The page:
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U.S. Border Officials Seizing Illegal Eggs at U.S.-Mexico Border

Eggs seized by U.S. Customs and Border Protection. The agency is seeing an increase in the number of people bringing undeclared eggs and poultry over the border amid an egg shortage in the United States.(Courtesy of U.S. Customs and Border Protection)
Eggs seized by U.S. Customs and Border Protection. The agency is seeing an increase in the number of people bringing undeclared eggs and poultry over the border amid an egg shortage in the United States.(Courtesy of U.S. Customs and Border Protection)

With egg prices exponentially increasing in the U.S. recently, border patrol agents are reporting more Americans crossing into Mexico to buy and sneak dozens of raw eggs into the country along areas of the southern border like California and Texas.

“We are seeing an increase in people attempting to cross eggs from Juarez to El Paso because they are significantly less expensive in Mexico than in the US,” said US Customs and Border Protection spokesman Roger Mair to CBS News.

“This is also occurring with added frequency at other Southwest border locations,” Mair said.

In a recent tweet by the U.S. Customs and Border Protection field operations director in San Diego, Jennifer De La O, noted that her office noticed an “increase in the number of eggs intercepted at our ports.”

According to the official, failure to declare agricultural items while entering the U.S. can carry fines of up to $10,000.

U.S. Federal law prohibits travelers from bringing certain agricultural products, including eggs, chickens, and turkeys, into the homeland because “they may carry plant pests and foreign animal diseases,” according to customs rules.

Since 2012, eggs from Mexico have been banned from entering America, according to the USDA. Cooked eggs, however, are allowable under the USDA’s rules.

According to Border Reports, following the final three months of 2022, the number of incidents in which raw eggs were confiscated at the U.S. borders increased more than 100% compared to the same period a year ago.

The price for a 30-count carton of eggs in Ciudad Juárez, Mexico, is $3.40.

Egg prices in the U.S. have surged to an average of $4.25 a dozen, up from $1.79 a year ago, according to the Federal Reserve Bank of St. Louis.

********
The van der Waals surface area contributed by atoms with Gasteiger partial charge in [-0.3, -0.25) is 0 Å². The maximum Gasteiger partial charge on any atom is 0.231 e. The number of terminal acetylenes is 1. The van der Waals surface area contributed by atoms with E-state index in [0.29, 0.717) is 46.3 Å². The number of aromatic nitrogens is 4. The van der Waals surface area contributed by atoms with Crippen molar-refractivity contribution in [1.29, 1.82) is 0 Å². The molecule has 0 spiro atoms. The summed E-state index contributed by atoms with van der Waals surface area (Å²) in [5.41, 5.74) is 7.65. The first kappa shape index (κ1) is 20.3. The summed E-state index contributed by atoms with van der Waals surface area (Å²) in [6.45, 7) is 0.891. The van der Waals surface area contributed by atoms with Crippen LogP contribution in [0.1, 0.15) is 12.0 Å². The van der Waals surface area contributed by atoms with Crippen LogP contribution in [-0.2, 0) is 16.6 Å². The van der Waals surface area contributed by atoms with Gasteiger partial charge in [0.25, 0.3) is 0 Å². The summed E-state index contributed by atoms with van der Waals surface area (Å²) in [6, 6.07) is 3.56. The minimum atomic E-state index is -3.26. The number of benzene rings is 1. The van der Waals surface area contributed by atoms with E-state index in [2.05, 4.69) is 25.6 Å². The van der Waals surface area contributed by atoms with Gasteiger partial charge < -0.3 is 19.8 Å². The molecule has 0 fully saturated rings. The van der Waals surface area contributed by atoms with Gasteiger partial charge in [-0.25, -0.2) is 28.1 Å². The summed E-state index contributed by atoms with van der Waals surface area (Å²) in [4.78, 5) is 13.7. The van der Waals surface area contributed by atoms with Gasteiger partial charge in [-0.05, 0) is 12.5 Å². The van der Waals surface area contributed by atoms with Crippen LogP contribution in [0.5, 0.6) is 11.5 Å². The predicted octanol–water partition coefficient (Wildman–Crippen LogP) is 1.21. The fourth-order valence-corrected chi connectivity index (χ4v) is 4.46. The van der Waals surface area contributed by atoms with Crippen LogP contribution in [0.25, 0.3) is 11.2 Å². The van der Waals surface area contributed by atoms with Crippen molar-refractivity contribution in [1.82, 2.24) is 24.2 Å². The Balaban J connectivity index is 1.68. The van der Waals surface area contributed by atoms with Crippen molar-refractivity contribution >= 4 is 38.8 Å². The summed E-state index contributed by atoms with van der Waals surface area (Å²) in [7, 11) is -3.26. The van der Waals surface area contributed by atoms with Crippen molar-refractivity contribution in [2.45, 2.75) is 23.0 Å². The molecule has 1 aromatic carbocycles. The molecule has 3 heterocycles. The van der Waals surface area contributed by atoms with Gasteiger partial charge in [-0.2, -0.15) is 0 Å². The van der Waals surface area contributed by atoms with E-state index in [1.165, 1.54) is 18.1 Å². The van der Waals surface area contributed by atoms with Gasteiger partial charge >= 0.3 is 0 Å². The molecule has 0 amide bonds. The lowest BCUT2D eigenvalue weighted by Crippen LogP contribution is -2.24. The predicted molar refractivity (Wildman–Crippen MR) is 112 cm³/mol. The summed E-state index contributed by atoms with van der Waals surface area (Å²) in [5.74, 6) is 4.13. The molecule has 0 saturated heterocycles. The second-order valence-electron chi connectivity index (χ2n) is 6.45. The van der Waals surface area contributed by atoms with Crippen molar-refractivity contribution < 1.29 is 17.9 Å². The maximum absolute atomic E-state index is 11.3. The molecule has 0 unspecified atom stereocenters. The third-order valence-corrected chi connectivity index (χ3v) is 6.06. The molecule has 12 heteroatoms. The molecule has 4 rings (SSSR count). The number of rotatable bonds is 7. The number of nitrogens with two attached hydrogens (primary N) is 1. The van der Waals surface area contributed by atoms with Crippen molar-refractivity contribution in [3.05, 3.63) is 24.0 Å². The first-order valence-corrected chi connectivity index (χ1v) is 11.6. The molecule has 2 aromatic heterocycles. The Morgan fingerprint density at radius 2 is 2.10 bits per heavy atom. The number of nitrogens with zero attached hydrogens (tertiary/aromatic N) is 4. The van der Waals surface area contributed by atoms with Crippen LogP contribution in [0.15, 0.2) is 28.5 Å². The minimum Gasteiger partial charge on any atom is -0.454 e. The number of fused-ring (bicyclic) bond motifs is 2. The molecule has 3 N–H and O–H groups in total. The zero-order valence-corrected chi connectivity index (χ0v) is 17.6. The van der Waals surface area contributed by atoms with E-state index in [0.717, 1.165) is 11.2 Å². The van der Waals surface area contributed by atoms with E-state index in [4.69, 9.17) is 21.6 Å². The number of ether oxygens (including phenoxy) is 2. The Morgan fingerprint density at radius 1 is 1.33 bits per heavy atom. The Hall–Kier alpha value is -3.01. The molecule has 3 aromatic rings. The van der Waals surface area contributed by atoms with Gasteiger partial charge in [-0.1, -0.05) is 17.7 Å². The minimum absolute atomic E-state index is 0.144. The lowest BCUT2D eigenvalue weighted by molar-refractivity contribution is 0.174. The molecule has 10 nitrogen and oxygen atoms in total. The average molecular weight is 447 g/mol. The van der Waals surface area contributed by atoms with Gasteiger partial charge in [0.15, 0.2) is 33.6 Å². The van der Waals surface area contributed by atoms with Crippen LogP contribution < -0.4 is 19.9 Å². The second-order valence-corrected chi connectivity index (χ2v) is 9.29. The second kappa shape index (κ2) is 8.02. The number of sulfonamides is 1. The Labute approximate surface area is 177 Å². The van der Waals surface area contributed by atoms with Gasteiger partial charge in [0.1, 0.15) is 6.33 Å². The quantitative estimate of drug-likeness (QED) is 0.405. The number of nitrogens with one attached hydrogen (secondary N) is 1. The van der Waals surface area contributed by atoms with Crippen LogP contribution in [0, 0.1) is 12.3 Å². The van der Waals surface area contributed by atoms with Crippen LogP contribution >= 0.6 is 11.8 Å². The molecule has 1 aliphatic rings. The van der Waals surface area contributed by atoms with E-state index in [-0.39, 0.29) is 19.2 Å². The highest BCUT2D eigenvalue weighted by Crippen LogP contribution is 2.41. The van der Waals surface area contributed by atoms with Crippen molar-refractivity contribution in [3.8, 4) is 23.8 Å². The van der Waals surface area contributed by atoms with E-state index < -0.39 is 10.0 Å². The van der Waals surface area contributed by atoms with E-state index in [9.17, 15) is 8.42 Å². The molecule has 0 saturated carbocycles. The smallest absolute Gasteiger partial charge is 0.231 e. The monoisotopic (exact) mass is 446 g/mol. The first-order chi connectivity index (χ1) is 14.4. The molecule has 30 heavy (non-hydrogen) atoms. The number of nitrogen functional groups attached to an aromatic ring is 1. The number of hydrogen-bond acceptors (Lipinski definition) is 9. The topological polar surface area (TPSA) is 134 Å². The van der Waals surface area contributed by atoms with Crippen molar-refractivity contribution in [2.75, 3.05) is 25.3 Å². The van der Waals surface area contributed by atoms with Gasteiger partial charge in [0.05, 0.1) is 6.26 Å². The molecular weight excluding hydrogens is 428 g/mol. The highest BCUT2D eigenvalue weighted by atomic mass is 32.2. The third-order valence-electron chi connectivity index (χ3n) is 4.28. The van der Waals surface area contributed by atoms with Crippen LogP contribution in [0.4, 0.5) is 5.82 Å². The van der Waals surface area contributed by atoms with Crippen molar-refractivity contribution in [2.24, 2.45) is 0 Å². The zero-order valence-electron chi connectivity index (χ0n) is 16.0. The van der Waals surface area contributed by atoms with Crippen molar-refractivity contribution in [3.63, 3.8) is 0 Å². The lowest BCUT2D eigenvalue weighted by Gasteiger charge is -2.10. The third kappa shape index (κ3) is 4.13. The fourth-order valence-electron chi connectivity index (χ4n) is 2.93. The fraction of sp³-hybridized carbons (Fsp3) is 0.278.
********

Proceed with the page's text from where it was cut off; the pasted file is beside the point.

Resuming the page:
The cost of processed eggs used in liquid or powdered form in manufactured products, including salad dressing, cake mix, and chips, has also risen.

The price increase is driven by growing consumer demand and a decrease in domestic egg supplies caused by an avian flu epidemic that has devastated U.S. poultry flocks.

According to reports, around 58 million birds have been infected with the disease, and 43 million egg-laying hens have been killed, according to the U.S. Department of Agriculture, making it the worst avian flu outbreak in American history.

Officials at the USDA are investigating what caused the disease outbreak.

Charles Payner, a supervisory agriculture specialist at U.S. Customs in El Paso, Texas, explained that people entering the U.S. must declare eggs at the border. A customs officer will confiscate the eggs and have them destroyed but will waive the penalty for the offender.

“We don’t want to issue the penalties, but occasionally we have to,” Payner said. “So if you declare what you’ve got, there won’t be an issue.”

Following the Biden administration’s inauguration, border crossings at the U.S. Southern border have continued to increase, with illegal migrants crossing into border states along with drug cartels and illicit drugs.

Despite the calls from Congressional representatives to handle the border issue, the Biden administration continues to say that the border is secure even as border officials are overwhelmed.

Related Story: U.S. Border Patrol Officers Prevent Cheese Smuggling Scheme

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